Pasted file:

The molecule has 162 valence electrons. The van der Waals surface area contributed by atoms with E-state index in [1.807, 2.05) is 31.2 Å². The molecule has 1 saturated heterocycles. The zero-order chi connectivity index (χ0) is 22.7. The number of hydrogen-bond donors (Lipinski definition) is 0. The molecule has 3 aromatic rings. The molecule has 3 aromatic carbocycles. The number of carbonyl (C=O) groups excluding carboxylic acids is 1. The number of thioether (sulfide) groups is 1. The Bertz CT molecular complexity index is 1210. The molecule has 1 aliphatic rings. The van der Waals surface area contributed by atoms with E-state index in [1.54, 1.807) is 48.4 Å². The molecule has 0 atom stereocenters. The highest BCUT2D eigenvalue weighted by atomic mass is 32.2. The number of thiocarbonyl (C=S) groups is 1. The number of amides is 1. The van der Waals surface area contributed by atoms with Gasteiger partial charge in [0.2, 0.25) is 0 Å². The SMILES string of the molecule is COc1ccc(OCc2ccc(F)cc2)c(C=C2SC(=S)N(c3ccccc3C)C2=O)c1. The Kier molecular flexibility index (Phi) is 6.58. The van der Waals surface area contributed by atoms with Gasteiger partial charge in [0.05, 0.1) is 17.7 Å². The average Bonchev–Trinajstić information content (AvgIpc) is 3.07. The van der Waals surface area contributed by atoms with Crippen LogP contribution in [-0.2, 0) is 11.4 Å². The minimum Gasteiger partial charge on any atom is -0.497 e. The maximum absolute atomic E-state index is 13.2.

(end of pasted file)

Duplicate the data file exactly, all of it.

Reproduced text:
The molecule has 162 valence electrons. The van der Waals surface area contributed by atoms with E-state index in [1.807, 2.05) is 31.2 Å². The molecule has 1 saturated heterocycles. The zero-order chi connectivity index (χ0) is 22.7. The number of hydrogen-bond donors (Lipinski definition) is 0. The molecule has 3 aromatic rings. The molecule has 3 aromatic carbocycles. The number of carbonyl (C=O) groups excluding carboxylic acids is 1. The number of thioether (sulfide) groups is 1. The Bertz CT molecular complexity index is 1210. The molecule has 1 aliphatic rings. The van der Waals surface area contributed by atoms with E-state index in [1.54, 1.807) is 48.4 Å². The molecule has 0 atom stereocenters. The highest BCUT2D eigenvalue weighted by atomic mass is 32.2. The number of thiocarbonyl (C=S) groups is 1. The number of amides is 1. The van der Waals surface area contributed by atoms with Gasteiger partial charge in [0.2, 0.25) is 0 Å². The SMILES string of the molecule is COc1ccc(OCc2ccc(F)cc2)c(C=C2SC(=S)N(c3ccccc3C)C2=O)c1. The Kier molecular flexibility index (Phi) is 6.58. The van der Waals surface area contributed by atoms with Gasteiger partial charge in [0.05, 0.1) is 17.7 Å². The average Bonchev–Trinajstić information content (AvgIpc) is 3.07. The van der Waals surface area contributed by atoms with Crippen LogP contribution in [-0.2, 0) is 11.4 Å². The minimum Gasteiger partial charge on any atom is -0.497 e. The maximum absolute atomic E-state index is 13.2.